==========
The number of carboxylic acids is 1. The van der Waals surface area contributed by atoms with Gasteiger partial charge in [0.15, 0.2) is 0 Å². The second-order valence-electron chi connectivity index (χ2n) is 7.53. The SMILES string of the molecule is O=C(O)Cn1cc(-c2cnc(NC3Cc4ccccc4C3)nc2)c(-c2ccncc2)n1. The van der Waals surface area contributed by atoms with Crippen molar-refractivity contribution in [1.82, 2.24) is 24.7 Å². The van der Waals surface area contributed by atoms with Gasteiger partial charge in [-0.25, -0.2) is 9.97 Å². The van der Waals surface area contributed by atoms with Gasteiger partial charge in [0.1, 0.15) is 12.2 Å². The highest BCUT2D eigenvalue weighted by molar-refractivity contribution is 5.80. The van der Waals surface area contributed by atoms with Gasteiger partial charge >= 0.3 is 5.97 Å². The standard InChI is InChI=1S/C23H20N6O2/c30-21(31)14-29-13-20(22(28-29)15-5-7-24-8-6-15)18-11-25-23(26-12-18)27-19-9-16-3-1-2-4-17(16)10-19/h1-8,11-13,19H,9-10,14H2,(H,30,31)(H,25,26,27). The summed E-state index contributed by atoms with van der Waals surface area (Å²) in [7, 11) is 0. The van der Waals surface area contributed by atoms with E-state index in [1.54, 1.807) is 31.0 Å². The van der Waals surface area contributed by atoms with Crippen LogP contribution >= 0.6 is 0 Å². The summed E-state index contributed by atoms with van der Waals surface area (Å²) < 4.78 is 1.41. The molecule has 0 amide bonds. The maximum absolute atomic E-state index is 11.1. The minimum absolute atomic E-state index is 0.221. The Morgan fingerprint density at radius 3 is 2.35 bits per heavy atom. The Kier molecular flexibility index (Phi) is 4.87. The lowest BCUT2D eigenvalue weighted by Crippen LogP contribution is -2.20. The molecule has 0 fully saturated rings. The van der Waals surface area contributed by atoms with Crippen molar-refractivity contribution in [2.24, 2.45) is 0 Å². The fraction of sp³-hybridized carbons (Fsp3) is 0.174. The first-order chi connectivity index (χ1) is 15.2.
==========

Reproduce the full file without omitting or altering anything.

The number of carboxylic acids is 1. The van der Waals surface area contributed by atoms with Gasteiger partial charge in [0.15, 0.2) is 0 Å². The second-order valence-electron chi connectivity index (χ2n) is 7.53. The SMILES string of the molecule is O=C(O)Cn1cc(-c2cnc(NC3Cc4ccccc4C3)nc2)c(-c2ccncc2)n1. The van der Waals surface area contributed by atoms with Crippen molar-refractivity contribution in [1.82, 2.24) is 24.7 Å². The van der Waals surface area contributed by atoms with Gasteiger partial charge in [-0.25, -0.2) is 9.97 Å². The van der Waals surface area contributed by atoms with Gasteiger partial charge in [0.1, 0.15) is 12.2 Å². The highest BCUT2D eigenvalue weighted by molar-refractivity contribution is 5.80. The van der Waals surface area contributed by atoms with Gasteiger partial charge >= 0.3 is 5.97 Å². The standard InChI is InChI=1S/C23H20N6O2/c30-21(31)14-29-13-20(22(28-29)15-5-7-24-8-6-15)18-11-25-23(26-12-18)27-19-9-16-3-1-2-4-17(16)10-19/h1-8,11-13,19H,9-10,14H2,(H,30,31)(H,25,26,27). The summed E-state index contributed by atoms with van der Waals surface area (Å²) in [7, 11) is 0. The van der Waals surface area contributed by atoms with E-state index in [1.54, 1.807) is 31.0 Å². The van der Waals surface area contributed by atoms with Crippen LogP contribution >= 0.6 is 0 Å². The summed E-state index contributed by atoms with van der Waals surface area (Å²) < 4.78 is 1.41. The molecule has 0 amide bonds. The maximum absolute atomic E-state index is 11.1. The minimum absolute atomic E-state index is 0.221. The Morgan fingerprint density at radius 3 is 2.35 bits per heavy atom. The Kier molecular flexibility index (Phi) is 4.87. The lowest BCUT2D eigenvalue weighted by Crippen LogP contribution is -2.20. The molecule has 0 fully saturated rings. The van der Waals surface area contributed by atoms with Crippen molar-refractivity contribution in [2.24, 2.45) is 0 Å². The fraction of sp³-hybridized carbons (Fsp3) is 0.174. The first-order chi connectivity index (χ1) is 15.2.